It’s a completely different sound than the Squier Jaguar’s trebly tone, but this bass works for almost any genre. The Diecast tuners by Dean make sure the bass doesn’t go out of tune for days and even weeks. If you’re looking for a versatile, impressive sounding bass at a great price, you should consider getting this one
This awesome looking bass is a great deal for the price. It performs splendidly, delivering a solid, rich tone, making it a perfect bass for genres like rock or old school funk. It comes with a very functional tone knob, so you can easily switch to either a Motown style tone, or a bright slap sound. It’s very appealing in terms of design, featuring split pickups, 20 frets and black hardware, which contrasts with the lively green color the whole bass has. It’s very comfortable to play so it’s a great bass for beginner players.
The basswood construction and size of the body result in a pretty light bass, so even small sized players won’t have issues holding it Just as the Dean E90m, diecast tuners make sure the bass stays in tune. So, if you’re looking for amazing performance at a great price, this bass is definitely for you.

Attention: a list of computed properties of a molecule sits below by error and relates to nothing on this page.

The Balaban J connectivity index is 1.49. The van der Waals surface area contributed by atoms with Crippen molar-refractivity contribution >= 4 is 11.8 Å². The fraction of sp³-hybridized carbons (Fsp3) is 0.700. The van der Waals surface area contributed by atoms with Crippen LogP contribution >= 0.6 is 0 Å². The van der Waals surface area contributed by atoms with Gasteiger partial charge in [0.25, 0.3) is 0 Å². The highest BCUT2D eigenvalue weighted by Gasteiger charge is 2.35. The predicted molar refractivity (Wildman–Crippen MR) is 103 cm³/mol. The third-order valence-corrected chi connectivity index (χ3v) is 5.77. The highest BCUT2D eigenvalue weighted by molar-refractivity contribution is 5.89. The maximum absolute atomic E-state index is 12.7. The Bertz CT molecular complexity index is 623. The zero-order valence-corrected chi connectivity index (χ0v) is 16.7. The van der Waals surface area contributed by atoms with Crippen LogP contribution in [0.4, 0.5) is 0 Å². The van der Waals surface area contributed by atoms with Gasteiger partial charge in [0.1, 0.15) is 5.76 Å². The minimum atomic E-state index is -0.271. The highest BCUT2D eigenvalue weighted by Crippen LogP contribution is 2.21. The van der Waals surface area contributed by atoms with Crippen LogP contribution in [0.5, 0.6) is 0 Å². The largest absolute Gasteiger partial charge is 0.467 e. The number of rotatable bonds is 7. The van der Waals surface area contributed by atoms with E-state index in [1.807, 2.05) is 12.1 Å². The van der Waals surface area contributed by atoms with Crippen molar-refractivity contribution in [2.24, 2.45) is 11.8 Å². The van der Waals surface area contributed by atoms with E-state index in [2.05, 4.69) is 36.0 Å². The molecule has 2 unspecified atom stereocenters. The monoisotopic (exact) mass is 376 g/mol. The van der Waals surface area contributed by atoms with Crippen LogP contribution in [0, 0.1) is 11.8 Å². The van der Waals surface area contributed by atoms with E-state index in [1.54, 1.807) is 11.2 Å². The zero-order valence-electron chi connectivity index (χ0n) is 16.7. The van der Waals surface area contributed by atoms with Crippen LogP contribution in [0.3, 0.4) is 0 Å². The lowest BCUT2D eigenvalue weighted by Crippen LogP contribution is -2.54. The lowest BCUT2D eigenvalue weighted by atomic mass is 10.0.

Bass Guitar Buying Guide
Choosing the right bass can be challenging for beginner players. With so many options out there, it’s easily to get overwhelmed and end up buying a substandard bass that will only bring more problems than joy. I’ve seen so many cases of beginner bassists struggling to learn to play with a low-quality bass that sounds terrible, it’s hard to play, and costed them as much as a decent bass would have costed. It’s important to do some research and rate your options in terms of design, features, versatility, sound, quality and more. The more informed you are about your possibilities the more likely you are to choose the right bass for you.
These are some of the things that you will probably want to think about before choosing a bass guitar.
Bass Buying Tips
- Do a lot of research and buy the best bass you can afford. Is better to invest in a decent bass from the beginning than acquiring a series of low-quality basses.
- If you’re a beginner, it’s better if you buy a bass with frets and move on to a fretless bass once you master important skills like intonation and proper fingering. The same goes for 5 or 6 string basses, it’s better to learn on a 4 string first and then move on to more strings.
- Buy a bass you really like in terms of design and color, even if you have to spend a little more money on it. If you buy a bass that is unappealing to you, you will be less likely to pick it up and practice.
- I’s really helpful to get familiar with the components of the bass guitar and understand the technical aspects as well in order to get the bass the best fits your profile, needs, and playing style.